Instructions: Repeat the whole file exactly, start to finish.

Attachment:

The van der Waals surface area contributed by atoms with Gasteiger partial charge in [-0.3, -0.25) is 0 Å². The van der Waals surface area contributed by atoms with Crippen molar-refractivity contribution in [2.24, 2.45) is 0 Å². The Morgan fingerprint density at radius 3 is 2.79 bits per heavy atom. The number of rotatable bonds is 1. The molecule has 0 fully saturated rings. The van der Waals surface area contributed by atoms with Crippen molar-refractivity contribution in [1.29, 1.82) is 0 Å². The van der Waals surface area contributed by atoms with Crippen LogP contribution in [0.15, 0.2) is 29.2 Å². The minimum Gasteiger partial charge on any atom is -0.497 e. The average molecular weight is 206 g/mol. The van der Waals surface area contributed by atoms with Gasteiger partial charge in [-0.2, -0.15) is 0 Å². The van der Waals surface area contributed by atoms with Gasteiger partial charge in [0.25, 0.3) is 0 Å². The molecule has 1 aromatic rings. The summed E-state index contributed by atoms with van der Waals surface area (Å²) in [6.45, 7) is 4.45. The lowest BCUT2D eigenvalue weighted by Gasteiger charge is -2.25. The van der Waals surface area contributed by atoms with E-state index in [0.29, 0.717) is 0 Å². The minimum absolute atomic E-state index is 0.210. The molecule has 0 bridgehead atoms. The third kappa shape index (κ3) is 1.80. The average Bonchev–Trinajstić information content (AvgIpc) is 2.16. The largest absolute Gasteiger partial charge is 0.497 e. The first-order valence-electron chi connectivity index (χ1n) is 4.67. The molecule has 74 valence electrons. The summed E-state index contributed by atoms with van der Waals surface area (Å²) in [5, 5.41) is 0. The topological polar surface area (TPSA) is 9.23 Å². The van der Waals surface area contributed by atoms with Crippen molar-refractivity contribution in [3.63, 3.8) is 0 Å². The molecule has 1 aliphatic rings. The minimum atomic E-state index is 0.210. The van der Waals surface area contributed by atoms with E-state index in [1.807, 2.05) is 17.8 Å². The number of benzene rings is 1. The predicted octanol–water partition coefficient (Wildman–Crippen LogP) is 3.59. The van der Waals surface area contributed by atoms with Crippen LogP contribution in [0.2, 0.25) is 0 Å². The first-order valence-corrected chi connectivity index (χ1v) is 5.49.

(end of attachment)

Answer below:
The van der Waals surface area contributed by atoms with Gasteiger partial charge in [-0.3, -0.25) is 0 Å². The van der Waals surface area contributed by atoms with Crippen molar-refractivity contribution in [2.24, 2.45) is 0 Å². The Morgan fingerprint density at radius 3 is 2.79 bits per heavy atom. The number of rotatable bonds is 1. The molecule has 0 fully saturated rings. The van der Waals surface area contributed by atoms with Crippen molar-refractivity contribution in [1.29, 1.82) is 0 Å². The van der Waals surface area contributed by atoms with Crippen LogP contribution in [0.15, 0.2) is 29.2 Å². The minimum Gasteiger partial charge on any atom is -0.497 e. The average molecular weight is 206 g/mol. The van der Waals surface area contributed by atoms with Gasteiger partial charge in [-0.2, -0.15) is 0 Å². The van der Waals surface area contributed by atoms with Gasteiger partial charge in [0.25, 0.3) is 0 Å². The molecule has 1 aromatic rings. The summed E-state index contributed by atoms with van der Waals surface area (Å²) in [6.45, 7) is 4.45. The lowest BCUT2D eigenvalue weighted by Gasteiger charge is -2.25. The van der Waals surface area contributed by atoms with E-state index in [0.29, 0.717) is 0 Å². The minimum absolute atomic E-state index is 0.210. The molecule has 0 bridgehead atoms. The third kappa shape index (κ3) is 1.80. The average Bonchev–Trinajstić information content (AvgIpc) is 2.16. The largest absolute Gasteiger partial charge is 0.497 e. The first-order valence-electron chi connectivity index (χ1n) is 4.67. The molecule has 74 valence electrons. The summed E-state index contributed by atoms with van der Waals surface area (Å²) in [5, 5.41) is 0. The topological polar surface area (TPSA) is 9.23 Å². The van der Waals surface area contributed by atoms with Crippen molar-refractivity contribution in [3.63, 3.8) is 0 Å². The molecule has 1 aliphatic rings. The minimum atomic E-state index is 0.210. The van der Waals surface area contributed by atoms with E-state index in [1.807, 2.05) is 17.8 Å². The number of benzene rings is 1. The predicted octanol–water partition coefficient (Wildman–Crippen LogP) is 3.59. The van der Waals surface area contributed by atoms with Crippen LogP contribution in [0.2, 0.25) is 0 Å². The first-order valence-corrected chi connectivity index (χ1v) is 5.49.